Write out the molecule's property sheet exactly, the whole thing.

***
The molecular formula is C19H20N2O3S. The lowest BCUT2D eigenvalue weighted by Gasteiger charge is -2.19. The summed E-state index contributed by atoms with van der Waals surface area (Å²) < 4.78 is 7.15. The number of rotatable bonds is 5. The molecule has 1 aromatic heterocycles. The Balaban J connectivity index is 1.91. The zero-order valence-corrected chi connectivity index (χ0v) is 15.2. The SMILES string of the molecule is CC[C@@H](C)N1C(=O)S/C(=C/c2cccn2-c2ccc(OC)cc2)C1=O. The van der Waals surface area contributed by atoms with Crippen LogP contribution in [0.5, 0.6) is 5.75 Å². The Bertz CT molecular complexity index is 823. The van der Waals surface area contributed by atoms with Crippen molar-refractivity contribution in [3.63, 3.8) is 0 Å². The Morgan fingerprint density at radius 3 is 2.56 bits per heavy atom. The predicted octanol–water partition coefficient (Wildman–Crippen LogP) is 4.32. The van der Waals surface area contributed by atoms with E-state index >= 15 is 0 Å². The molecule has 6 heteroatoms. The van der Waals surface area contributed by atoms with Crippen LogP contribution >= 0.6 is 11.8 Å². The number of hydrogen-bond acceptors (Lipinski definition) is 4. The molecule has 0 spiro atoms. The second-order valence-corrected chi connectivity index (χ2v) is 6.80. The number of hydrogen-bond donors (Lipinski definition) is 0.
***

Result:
The molecular formula is C19H20N2O3S. The lowest BCUT2D eigenvalue weighted by Gasteiger charge is -2.19. The summed E-state index contributed by atoms with van der Waals surface area (Å²) < 4.78 is 7.15. The number of rotatable bonds is 5. The molecule has 1 aromatic heterocycles. The Balaban J connectivity index is 1.91. The zero-order valence-corrected chi connectivity index (χ0v) is 15.2. The SMILES string of the molecule is CC[C@@H](C)N1C(=O)S/C(=C/c2cccn2-c2ccc(OC)cc2)C1=O. The van der Waals surface area contributed by atoms with Crippen LogP contribution in [0.5, 0.6) is 5.75 Å². The Bertz CT molecular complexity index is 823. The van der Waals surface area contributed by atoms with Crippen molar-refractivity contribution in [3.63, 3.8) is 0 Å². The Morgan fingerprint density at radius 3 is 2.56 bits per heavy atom. The predicted octanol–water partition coefficient (Wildman–Crippen LogP) is 4.32. The van der Waals surface area contributed by atoms with E-state index >= 15 is 0 Å². The molecule has 6 heteroatoms. The van der Waals surface area contributed by atoms with Crippen LogP contribution >= 0.6 is 11.8 Å². The number of hydrogen-bond acceptors (Lipinski definition) is 4. The molecule has 0 spiro atoms. The second-order valence-corrected chi connectivity index (χ2v) is 6.80. The number of hydrogen-bond donors (Lipinski definition) is 0.